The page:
2. Joins – you can join lists when using LINQ to query them
  3. Data integrity – because of 1. you now can have proper data integrity in SharePoint lists that have these relationships defined.

Random Internet Explorer Tip

  1. Internet Explorer – Feed Settings to Help XML “Debugging”

    This was a very handy little tip for when you want to check some RSS or REST output via the browser (Of course the browser would be Internet Explorer right?). By default IE will make the data look nice (via a built in XSL stylesheet I assume) but you want the raw XML. How do you get it apart from a view source? You need to turn off the default behaviour in IE via the screenshot below:




  1. REST is AJAX’ian and nice and snappy for anything where you want no page post-backs. However if you want to do any aggregation (sums, counts etc) via REST then this automatically means it will be done on the client and that’s not really very efficient. What’s the better way? Do those type of “heavy” operations using LINQ so its all done on the server and then the result can be sent to the client. Ahhh…much better!
  2. A point came up from the audience (it was Adam Cogan I think) questioning whether using LINQ with SharePoint can be dangerous if the very likely situation arises that the underlying structure of the lists change (e.g. a user removes a field). The answer from Todd was yes that’s true and therefore you should couple the use of LINQ with SharePoint content types to ensure the fields that make up the base class created/used by the LINQ will not change!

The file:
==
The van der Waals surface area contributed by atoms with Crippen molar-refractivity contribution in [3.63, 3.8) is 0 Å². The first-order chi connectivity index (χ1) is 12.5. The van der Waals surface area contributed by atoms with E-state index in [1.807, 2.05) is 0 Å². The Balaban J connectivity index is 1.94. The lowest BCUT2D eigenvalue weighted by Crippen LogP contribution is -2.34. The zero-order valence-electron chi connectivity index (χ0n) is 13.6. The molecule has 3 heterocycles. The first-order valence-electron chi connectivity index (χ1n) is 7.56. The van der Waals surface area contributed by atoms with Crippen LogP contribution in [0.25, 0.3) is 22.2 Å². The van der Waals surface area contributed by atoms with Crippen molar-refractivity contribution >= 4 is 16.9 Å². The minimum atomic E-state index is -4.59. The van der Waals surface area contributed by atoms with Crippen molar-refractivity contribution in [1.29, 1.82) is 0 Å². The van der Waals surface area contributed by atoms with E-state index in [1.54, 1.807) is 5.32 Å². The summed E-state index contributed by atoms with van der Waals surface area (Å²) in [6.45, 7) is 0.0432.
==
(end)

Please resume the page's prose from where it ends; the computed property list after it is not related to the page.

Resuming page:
3. The DataContext – you make one of these with SPMetal which is a command-line tool provided by SharePoint. The bare minimum that SPMetal needs to work with is 2 parameters. One is the site url and the other is that type of class you want it to output (An extension like .CS or .VB) – seriously that sounds too easy!
  4. If you want to see the CAML generated by LINQ then set the .Log property of your DataContext object to a StringWriter and then you can see the CAML!
  5. The IQueryable interface (which is what the SPMetal generate class  implements) lets you output a List<> with the simple method .ToList() – again too easy!


15 Things Every Developer Should Know

Next up was Paul Swider with his 15 things a developer should know about SharePoint. Only 15? No seriously it was a lot of stuff to get through and the tit-bits that came out were:

  1. Start Visual Studio as the Administrator (Run As “Administrator”) if you want debugging to work nicely. This will let you attach to the IIS worker process
  2. Sandboxed Solutions. These were created as a result of developers writing bad code and bringing down the servers/farms. Ha ha I just found that funny enough to post!
  3. A sandboxed solution can be turned into a farm solution by toggling a property in visual studio and redeploying it. Good to know…